Clostridium difficile – One of the Deadliest Enemies in Hospitals
There are half a million reasons to consider Clostridium difficile as “Enemy Number 1” for public health. That’s because the annual cases of C. difficile, or C diff, infection now top 500,000 per year in the U.S.—resulting in more than 29,000 deaths per year. Worse yet, most C diff infections (CDIs) occur in vulnerable people: hospitalized patients, who come into contact with spores while they are receiving treatment as inpatients.
The insidious spores set off a horrific chain of events in the human gut: two virulence factors called toxin A (TcdA) and toxin B (TcdB) bind to target receptors on host cells in the gut epithelium, internalize into early endosomes which have acidic pH that triggers conformational changes in TcdA and TcdB, causing 1) unfurling, 2) punching pores in membranes, 3) release of glucosyltransferase domain (GTD) , 4) inactivation of Rho and Ras family GTPases, followed by glucosylation and apoptosis of gut epithelial cells.1
In other words, C diff pulverizes the gut from the inside out and causes cell death that leads to debilitating, dehydrating, and unrelenting diarrhea. And for some patients, death.
Even if a CDI responds to antibiotics, more than one-third of patients who experience CDI will experience recurrent, miserable infections. The total economic toll of CDI is more than $6.3 billion per year in the United States. Despite heavy medical and economic incentive, few solutions are available: an anti-TcdB antibody therapy (bezlotoxumab) recently approved for adults receiving anti-C diff antimicrobial therapy and who are at high risk of re-infection, and still-relatively-experimental fecal microbiota transplants.2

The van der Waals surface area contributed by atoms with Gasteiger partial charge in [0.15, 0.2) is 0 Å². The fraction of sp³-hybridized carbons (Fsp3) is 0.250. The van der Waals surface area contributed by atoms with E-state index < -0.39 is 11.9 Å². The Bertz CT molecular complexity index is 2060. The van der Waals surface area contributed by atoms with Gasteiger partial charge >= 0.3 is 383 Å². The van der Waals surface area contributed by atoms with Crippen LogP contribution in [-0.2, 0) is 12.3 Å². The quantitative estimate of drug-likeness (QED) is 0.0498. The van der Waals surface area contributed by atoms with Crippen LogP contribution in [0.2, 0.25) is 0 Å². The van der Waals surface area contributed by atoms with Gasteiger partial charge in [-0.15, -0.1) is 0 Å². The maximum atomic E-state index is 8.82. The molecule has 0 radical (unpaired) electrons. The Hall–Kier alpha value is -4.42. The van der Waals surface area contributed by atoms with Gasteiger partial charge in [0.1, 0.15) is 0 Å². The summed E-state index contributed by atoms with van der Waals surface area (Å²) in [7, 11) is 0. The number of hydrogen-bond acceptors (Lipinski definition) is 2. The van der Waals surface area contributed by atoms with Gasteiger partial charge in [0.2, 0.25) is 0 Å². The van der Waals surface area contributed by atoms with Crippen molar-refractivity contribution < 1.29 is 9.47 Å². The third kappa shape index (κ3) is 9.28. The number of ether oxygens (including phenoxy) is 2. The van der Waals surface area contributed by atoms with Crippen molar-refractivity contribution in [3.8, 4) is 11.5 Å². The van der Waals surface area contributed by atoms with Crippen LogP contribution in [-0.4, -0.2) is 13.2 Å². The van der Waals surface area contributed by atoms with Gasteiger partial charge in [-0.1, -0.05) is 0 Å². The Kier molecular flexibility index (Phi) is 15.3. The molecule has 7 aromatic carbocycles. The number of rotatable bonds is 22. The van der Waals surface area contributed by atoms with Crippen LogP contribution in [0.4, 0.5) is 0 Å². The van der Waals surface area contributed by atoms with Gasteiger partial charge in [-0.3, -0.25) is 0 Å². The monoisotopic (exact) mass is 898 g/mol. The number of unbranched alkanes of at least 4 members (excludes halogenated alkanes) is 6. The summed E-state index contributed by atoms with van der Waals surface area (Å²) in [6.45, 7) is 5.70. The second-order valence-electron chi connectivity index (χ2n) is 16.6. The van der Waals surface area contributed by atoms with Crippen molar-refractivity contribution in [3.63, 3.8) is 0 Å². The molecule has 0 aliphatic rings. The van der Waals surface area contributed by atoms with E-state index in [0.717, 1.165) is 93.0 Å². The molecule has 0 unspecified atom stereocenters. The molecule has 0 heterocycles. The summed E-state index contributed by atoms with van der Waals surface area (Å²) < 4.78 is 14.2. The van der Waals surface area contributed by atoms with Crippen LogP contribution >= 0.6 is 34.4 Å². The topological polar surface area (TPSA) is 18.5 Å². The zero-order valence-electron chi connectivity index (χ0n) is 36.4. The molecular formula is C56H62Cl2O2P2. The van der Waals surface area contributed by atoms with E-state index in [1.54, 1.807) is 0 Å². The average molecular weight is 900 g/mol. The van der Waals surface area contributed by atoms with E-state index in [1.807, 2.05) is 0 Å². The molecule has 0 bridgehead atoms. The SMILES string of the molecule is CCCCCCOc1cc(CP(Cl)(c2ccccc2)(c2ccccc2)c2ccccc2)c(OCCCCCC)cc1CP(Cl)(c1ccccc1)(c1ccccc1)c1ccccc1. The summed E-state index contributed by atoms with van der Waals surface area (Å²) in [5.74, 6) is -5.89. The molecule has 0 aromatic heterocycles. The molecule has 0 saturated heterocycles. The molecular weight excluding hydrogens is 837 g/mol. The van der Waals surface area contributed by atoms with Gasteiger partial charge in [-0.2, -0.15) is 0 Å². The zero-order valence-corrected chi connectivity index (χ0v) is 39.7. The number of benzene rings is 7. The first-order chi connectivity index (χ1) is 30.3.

A New Approach
Clearly, more options are needed to fight CDI. A research team from Genesis Biotechnology Group decided to look for TcdB inhibitors, using a Transcreener® Assay in a 6M compound high throughput study done in 1536-well format.3 The goal was to identify small molecules that inhibit the glucosyltransferase activity of TcdB for development as small molecule anti-virulence treatments for CDI.3 Considering the suffering that CDI causes, it is unequivocally a good goal. And fortunately, it turned out to be a good strategy.
The HTS approach allowed the interrogation of a collection of six million compounds, using the fluorescence polarization assay for UDP-glucose hydrolysis activity by the C-terminal glucosyltransferase domain of TcdB.3 Five hit structures were identified, which set the stage for a rational structure-activity relationship (SAR) approach that was augmented and informed by in silico docking studies.3
The result: design and synthesis of analogs with high potency in the single-digit nanomolar IC50 range.3 Further pharmacokinetics/pharmacodynamics studies using cell-based assays (Chinese hamster ovary, or CHO cells and stability studies in presence of human or mouse liver microsomes), as well as in vivo pharmacokinetics determinations using intravenous or oral administration in CD-1 mice, yielded valuable information.3 Unfortunately, the most potent compounds also proved to have low levels of stability in mouse plasma. However, the research team reported resolve to conduct “further optimization in this series to provide highly potent TcdB inhibitors with improved stability in mouse plasma, improved pharmacokinetic profiles and in vivo activity.”
New weapons in the anti-CDI arsenal are badly needed. The ability of Transcreener technology to identify inhibitor candidates that can inform rapid, precise SAR and PK/PD studies enables hope for half a million patients who suffer from C diff each year. For every person who experiences CDI, new approaches simply can’t come soon enough.
– Robyn M. Perrin, PhD